China teen killing sparks internet boot camp debate

By Kerry Allen & Helier Cheung
BBC Monitoring

image copyrightPA
image captionInternet addiction is said to be a growing problem in China

A murder case in China, in which a teenager reportedly tied up and killed her mother after being sent to an internet addiction treatment centre, has sparked shock across the country.

The teenager, from the northern province of Heilongjiang, had "tied the victim up in a chair until she died" on 16 September, local police say, without giving further details about the death.

The 16-year-old, identified in media reports by a psuedonym, Chen Xin, has handed herself in to the police.

Local media say Chen Xin had been sent to an academy in Shandong, more than 1,000 km (600 miles) from her home, that specialised in "treating addictions and rebellious youths" - and which had a particular reputation for treating internet addictions.

She claimed in an online blog that she had been bundled into a car by two men and taken to the academy against her will, where she was held for four months, news outlet The Paper reported.

She also alleged there were frequent student beatings at the centre, and students were forced to "eat in front of the toilet bowl" as a form of punishment, The Paper added.

Local education officials say they are now investigating the college. The college has denied any corporal punishment.

image copyrightJinanzhongyuan/ThePaper
image captionPhotos of the centre have been widely shared on social media

The incident has sparked outrage online about China's youth treatment centres, and debate about how parents should raise their children.

The Paper said it had interviewed several former students at the college who alleged abuse.

Many said they were beaten for not following orders, with one saying they were beaten "black and blue" for being found with a cigarette.

Others said they were sometimes forbidden to sleep, and forced to stand until the early hours of the morning.

One student said her parents paid 30,000 RMB ($5,000; £3,500) to enroll her for a year and she lived "a life without dignity".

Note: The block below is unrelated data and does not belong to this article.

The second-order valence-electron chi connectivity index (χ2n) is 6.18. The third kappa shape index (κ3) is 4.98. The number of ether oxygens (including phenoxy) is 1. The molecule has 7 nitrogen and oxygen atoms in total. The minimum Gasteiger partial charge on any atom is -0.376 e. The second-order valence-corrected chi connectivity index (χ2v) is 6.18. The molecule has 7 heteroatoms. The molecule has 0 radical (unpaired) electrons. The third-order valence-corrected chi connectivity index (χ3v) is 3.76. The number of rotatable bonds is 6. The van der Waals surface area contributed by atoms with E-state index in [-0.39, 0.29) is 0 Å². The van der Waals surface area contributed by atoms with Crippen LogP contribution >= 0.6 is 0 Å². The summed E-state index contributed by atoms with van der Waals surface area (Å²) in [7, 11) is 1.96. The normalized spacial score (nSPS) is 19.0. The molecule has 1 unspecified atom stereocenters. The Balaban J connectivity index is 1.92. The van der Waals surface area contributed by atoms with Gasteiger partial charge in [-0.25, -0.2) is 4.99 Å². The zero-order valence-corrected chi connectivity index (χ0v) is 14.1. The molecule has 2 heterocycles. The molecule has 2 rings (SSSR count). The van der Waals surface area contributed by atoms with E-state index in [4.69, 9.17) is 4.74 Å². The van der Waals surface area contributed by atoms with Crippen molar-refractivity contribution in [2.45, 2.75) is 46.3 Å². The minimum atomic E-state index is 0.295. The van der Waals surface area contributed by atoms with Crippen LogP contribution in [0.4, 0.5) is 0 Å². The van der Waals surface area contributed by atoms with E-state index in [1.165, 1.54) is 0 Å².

Several news outlets have since sought to enter the school or seek interviews, but have been refused, the state run People's Daily newspaper reported.

'Military-style discipline'

Internet boot camps became widely publicised in China in 2014, as there were reports of an increase in the number of young people suffering from insomnia and depression.

The camps involved "physical training and psychological counselling, as well as the prescription of drugs if doctors consider it necessary," the South China Morning Post (SCMP) reported.

Within the camps, students mainly take part in military drills, and "practical" work (such as chopping vegetables), to improve their "bad" physical shape.

However, people have criticised the "harsh treatment and military-style discipline enforced on teenagers" at some camps, the SCMP says.


image copyrightED JONES
image captionThe incident has sparked debate over the lack of support available to families

The allegations of abuse at the centre have provoked online outrage, with thousands of users expressing anger at Chen Xin's parents.

One user whose post was widely praised said: "Everyone knows that parents play a major role in their child's development. This environment acted as a catalyst towards two people undeserving of the title 'parents'."

Another social media user, whose comment received over 1,000 likes, said: "You do not treat your children... like animals".

However, some have expressed shock that Chen Xin killed her mother, with one saying: "I do not support matricide".

Meanwhile, media commentators have called the story a "tragedy" that highlights the lack of proper counselling and support available for families.

The Beijing Times warns parents to "wake up" to the risks of sending their children to such treatment centres.

"Do not send your children to such a 'cage'" it says. "Using violent means only further hurts a child."

A People's Daily commentator, 'Xiaojiang Suixiang', said: "Some parents are left helpless by internet-addicted children, and there is a lack of formal, professional psychological counselling in communities, which lead to 'wild routes'."